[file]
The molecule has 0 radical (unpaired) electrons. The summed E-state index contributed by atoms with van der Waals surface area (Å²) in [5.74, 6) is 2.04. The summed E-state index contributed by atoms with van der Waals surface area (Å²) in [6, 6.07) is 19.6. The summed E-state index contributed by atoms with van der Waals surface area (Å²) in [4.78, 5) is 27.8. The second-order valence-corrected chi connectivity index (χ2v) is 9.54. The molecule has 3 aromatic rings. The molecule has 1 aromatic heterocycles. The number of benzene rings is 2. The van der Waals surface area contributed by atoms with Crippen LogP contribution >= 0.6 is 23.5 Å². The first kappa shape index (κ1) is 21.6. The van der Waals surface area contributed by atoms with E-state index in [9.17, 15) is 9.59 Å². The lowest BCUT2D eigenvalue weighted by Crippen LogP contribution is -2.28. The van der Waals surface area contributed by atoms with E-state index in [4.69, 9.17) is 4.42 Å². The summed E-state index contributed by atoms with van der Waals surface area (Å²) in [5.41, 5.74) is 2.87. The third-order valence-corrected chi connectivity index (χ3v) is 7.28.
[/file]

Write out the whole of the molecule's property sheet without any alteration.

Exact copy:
The molecule has 0 radical (unpaired) electrons. The summed E-state index contributed by atoms with van der Waals surface area (Å²) in [5.74, 6) is 2.04. The summed E-state index contributed by atoms with van der Waals surface area (Å²) in [6, 6.07) is 19.6. The summed E-state index contributed by atoms with van der Waals surface area (Å²) in [4.78, 5) is 27.8. The second-order valence-corrected chi connectivity index (χ2v) is 9.54. The molecule has 3 aromatic rings. The molecule has 1 aromatic heterocycles. The number of benzene rings is 2. The van der Waals surface area contributed by atoms with Crippen LogP contribution >= 0.6 is 23.5 Å². The first kappa shape index (κ1) is 21.6. The van der Waals surface area contributed by atoms with E-state index in [9.17, 15) is 9.59 Å². The lowest BCUT2D eigenvalue weighted by Crippen LogP contribution is -2.28. The van der Waals surface area contributed by atoms with E-state index in [4.69, 9.17) is 4.42 Å². The summed E-state index contributed by atoms with van der Waals surface area (Å²) in [5.41, 5.74) is 2.87. The third-order valence-corrected chi connectivity index (χ3v) is 7.28.